Engineers from the Vienna University of Technology (TU Wien) have developed a futuristic twist on building bridges and demonstrated the technique for the first time in Austria last week. The umbrella-like technique resembles the opening and closing of an umbrella over a river.
The traditional way to construct a bridge happens piece by piece: either the engineers make use of scaffolding or use piers to act as vertical load-bearing structures. In order to keep balance, things progress bit by bit, and the bridge is carefully built outwards in any direction.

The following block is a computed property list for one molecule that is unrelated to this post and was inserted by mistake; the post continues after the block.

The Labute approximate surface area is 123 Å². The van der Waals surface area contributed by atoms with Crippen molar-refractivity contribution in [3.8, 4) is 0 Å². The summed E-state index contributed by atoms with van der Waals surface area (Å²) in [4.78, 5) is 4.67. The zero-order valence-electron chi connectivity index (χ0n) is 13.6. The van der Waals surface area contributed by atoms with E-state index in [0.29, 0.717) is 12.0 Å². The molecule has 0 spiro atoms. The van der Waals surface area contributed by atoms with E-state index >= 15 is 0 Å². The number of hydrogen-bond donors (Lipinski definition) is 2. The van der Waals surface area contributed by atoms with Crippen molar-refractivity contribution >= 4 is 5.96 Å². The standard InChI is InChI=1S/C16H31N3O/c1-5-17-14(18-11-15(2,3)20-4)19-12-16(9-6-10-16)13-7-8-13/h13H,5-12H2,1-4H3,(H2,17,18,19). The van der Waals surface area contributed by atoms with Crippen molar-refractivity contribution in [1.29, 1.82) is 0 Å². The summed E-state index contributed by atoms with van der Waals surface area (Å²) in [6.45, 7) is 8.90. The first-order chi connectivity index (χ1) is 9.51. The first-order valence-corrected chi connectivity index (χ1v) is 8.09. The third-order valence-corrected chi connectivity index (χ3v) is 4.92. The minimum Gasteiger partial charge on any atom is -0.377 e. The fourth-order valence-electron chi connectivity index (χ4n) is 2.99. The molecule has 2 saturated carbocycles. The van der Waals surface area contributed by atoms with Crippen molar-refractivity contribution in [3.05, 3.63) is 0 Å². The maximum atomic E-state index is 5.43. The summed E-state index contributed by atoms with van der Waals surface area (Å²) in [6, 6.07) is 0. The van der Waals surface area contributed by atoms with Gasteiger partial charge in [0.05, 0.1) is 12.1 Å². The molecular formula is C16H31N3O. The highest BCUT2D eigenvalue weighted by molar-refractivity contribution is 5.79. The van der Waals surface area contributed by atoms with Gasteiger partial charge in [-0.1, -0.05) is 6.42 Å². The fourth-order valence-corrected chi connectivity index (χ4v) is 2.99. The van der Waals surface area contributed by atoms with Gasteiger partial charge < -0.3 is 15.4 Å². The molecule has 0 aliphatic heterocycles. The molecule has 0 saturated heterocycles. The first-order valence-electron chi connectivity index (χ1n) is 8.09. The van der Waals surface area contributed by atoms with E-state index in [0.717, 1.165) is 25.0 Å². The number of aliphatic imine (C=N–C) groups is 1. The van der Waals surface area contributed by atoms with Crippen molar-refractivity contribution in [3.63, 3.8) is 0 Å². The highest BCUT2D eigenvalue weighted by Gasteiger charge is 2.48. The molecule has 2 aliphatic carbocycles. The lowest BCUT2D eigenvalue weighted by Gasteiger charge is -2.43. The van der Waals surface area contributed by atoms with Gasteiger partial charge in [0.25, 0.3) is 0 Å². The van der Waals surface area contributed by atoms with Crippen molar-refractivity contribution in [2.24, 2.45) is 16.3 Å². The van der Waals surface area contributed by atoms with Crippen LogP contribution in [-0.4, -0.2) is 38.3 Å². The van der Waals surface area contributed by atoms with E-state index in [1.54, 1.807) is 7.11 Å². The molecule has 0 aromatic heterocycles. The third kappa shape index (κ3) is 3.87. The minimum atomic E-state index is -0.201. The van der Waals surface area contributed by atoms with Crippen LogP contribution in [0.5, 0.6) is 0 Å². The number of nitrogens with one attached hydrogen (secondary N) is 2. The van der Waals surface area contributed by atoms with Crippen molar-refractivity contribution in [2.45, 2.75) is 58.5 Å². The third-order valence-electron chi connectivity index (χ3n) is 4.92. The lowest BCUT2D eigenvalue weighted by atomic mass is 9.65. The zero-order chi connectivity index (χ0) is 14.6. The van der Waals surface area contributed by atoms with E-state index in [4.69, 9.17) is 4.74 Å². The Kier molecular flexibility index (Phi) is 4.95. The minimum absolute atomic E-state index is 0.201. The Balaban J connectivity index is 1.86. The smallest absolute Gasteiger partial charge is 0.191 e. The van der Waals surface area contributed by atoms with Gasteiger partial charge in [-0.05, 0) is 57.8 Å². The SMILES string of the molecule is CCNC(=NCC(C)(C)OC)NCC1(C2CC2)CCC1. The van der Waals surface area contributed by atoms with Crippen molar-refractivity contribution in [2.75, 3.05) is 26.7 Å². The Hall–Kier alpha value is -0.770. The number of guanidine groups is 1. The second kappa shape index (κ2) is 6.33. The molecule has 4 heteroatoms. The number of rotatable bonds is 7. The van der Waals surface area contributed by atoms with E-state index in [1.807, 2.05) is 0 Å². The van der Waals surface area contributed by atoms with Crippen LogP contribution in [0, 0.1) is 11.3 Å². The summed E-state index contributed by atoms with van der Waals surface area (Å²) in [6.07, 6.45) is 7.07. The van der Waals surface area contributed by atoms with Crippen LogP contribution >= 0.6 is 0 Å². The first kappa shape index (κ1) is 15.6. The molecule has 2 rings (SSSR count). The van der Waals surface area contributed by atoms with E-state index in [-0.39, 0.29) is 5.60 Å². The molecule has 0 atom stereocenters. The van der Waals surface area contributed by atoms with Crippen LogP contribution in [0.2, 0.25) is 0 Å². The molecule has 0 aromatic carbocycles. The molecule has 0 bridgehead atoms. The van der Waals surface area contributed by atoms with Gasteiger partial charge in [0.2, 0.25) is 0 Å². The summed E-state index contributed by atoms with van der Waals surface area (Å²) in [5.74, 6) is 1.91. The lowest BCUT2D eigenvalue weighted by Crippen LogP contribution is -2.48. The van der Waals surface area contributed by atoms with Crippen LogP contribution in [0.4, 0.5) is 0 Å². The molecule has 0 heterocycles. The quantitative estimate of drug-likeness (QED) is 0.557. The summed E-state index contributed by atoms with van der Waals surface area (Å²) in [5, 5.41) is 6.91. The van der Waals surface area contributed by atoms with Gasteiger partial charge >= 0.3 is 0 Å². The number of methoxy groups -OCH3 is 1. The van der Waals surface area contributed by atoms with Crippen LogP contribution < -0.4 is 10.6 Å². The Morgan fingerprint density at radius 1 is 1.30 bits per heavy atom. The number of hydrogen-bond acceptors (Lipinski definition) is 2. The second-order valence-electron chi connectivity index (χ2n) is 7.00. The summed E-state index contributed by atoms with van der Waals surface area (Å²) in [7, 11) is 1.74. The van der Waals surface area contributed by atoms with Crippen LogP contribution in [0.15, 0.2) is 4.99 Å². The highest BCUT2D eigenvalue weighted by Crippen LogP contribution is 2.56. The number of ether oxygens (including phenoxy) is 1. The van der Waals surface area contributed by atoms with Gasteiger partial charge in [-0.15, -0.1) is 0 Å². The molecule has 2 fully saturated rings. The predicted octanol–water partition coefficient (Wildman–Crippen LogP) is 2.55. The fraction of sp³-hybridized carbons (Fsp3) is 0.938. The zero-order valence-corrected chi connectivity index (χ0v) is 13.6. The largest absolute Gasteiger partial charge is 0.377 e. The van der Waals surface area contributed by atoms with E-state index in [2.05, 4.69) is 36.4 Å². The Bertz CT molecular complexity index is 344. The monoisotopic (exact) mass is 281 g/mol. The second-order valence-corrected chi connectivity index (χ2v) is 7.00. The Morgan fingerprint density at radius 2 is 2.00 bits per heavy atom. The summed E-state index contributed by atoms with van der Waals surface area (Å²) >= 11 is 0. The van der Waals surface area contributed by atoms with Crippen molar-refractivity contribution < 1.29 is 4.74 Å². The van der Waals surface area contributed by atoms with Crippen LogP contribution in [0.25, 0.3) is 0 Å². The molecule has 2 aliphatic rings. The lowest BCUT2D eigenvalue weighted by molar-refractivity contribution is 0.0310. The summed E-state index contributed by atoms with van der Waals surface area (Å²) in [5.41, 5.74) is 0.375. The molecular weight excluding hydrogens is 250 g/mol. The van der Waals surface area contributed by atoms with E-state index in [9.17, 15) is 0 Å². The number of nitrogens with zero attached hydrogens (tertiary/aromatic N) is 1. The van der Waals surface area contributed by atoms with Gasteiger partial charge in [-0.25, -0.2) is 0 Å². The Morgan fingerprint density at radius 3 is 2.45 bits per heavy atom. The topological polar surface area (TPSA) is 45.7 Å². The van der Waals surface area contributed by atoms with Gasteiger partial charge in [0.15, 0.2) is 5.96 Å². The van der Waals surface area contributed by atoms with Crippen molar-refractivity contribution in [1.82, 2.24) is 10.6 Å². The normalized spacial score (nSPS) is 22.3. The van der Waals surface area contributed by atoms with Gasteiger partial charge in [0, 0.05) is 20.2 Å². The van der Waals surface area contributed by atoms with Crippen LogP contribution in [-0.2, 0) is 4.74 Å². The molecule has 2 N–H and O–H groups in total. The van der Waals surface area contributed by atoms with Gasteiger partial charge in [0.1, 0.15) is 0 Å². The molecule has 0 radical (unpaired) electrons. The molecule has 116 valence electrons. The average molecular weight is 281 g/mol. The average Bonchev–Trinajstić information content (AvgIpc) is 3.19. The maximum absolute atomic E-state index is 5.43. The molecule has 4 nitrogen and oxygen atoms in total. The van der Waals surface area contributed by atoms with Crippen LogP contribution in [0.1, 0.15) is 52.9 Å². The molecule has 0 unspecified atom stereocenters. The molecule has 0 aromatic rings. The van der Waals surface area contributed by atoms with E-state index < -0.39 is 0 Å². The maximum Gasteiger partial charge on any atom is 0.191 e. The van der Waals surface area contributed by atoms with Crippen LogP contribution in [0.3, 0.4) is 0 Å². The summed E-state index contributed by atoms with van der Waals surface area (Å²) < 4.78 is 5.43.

According to the researchers, this new bridge construction system is expected to be much simpler, faster, cheaper, and has a less environmental impact.
The team had been working on the new method for years: the idea was patented in 2006, in 2010 first tests were carried out by TU Wien. The technique involved hollow girders being mounted to a pier in an upright position. Girders would be joined at the top, and then, would be gently unfolded downwards.
The researchers implemented the new technique for the first time over the Lafnitz River on the border of Austria and Hungary, where Austria’s new S7 motorway is being constructed.
The next publication deadline is Friday at noon